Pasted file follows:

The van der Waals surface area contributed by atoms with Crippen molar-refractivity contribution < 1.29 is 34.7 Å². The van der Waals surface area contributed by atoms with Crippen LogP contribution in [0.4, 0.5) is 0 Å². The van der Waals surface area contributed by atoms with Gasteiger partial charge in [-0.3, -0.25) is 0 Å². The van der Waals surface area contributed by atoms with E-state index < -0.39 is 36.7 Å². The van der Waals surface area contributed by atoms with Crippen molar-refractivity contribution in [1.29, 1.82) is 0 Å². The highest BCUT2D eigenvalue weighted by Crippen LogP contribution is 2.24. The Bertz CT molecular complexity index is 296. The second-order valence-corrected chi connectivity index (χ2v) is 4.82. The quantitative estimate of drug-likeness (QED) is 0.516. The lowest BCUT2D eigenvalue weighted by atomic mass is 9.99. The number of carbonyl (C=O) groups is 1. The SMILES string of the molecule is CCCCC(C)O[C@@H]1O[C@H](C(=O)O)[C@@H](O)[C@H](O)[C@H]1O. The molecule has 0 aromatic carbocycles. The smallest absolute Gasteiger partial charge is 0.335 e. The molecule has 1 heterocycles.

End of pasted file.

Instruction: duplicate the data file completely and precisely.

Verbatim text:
The van der Waals surface area contributed by atoms with Crippen molar-refractivity contribution < 1.29 is 34.7 Å². The van der Waals surface area contributed by atoms with Crippen LogP contribution in [0.4, 0.5) is 0 Å². The van der Waals surface area contributed by atoms with Gasteiger partial charge in [-0.3, -0.25) is 0 Å². The van der Waals surface area contributed by atoms with E-state index < -0.39 is 36.7 Å². The van der Waals surface area contributed by atoms with Crippen molar-refractivity contribution in [1.29, 1.82) is 0 Å². The highest BCUT2D eigenvalue weighted by Crippen LogP contribution is 2.24. The Bertz CT molecular complexity index is 296. The second-order valence-corrected chi connectivity index (χ2v) is 4.82. The quantitative estimate of drug-likeness (QED) is 0.516. The lowest BCUT2D eigenvalue weighted by atomic mass is 9.99. The number of carbonyl (C=O) groups is 1. The SMILES string of the molecule is CCCCC(C)O[C@@H]1O[C@H](C(=O)O)[C@@H](O)[C@H](O)[C@H]1O. The molecule has 0 aromatic carbocycles. The smallest absolute Gasteiger partial charge is 0.335 e. The molecule has 1 heterocycles.